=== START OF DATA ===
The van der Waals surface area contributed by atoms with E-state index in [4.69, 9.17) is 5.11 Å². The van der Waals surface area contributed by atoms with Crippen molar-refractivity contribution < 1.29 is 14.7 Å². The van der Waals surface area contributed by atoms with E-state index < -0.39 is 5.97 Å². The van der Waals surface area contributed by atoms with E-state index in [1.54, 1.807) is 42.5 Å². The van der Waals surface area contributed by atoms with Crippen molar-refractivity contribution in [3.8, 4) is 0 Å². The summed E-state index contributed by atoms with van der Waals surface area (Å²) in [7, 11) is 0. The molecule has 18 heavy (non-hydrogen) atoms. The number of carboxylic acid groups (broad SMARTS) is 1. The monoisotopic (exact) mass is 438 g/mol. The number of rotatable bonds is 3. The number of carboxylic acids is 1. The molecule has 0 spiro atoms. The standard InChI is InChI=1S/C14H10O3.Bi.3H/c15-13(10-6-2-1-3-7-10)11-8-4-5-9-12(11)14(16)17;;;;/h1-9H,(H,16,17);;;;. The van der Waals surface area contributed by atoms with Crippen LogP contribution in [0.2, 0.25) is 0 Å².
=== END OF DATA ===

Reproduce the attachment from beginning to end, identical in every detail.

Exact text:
The van der Waals surface area contributed by atoms with E-state index in [4.69, 9.17) is 5.11 Å². The van der Waals surface area contributed by atoms with Crippen molar-refractivity contribution < 1.29 is 14.7 Å². The van der Waals surface area contributed by atoms with E-state index < -0.39 is 5.97 Å². The van der Waals surface area contributed by atoms with E-state index in [1.54, 1.807) is 42.5 Å². The van der Waals surface area contributed by atoms with Crippen molar-refractivity contribution in [3.8, 4) is 0 Å². The summed E-state index contributed by atoms with van der Waals surface area (Å²) in [7, 11) is 0. The molecule has 18 heavy (non-hydrogen) atoms. The number of carboxylic acid groups (broad SMARTS) is 1. The monoisotopic (exact) mass is 438 g/mol. The number of rotatable bonds is 3. The number of carboxylic acids is 1. The molecule has 0 spiro atoms. The standard InChI is InChI=1S/C14H10O3.Bi.3H/c15-13(10-6-2-1-3-7-10)11-8-4-5-9-12(11)14(16)17;;;;/h1-9H,(H,16,17);;;;. The van der Waals surface area contributed by atoms with Crippen LogP contribution in [0.2, 0.25) is 0 Å².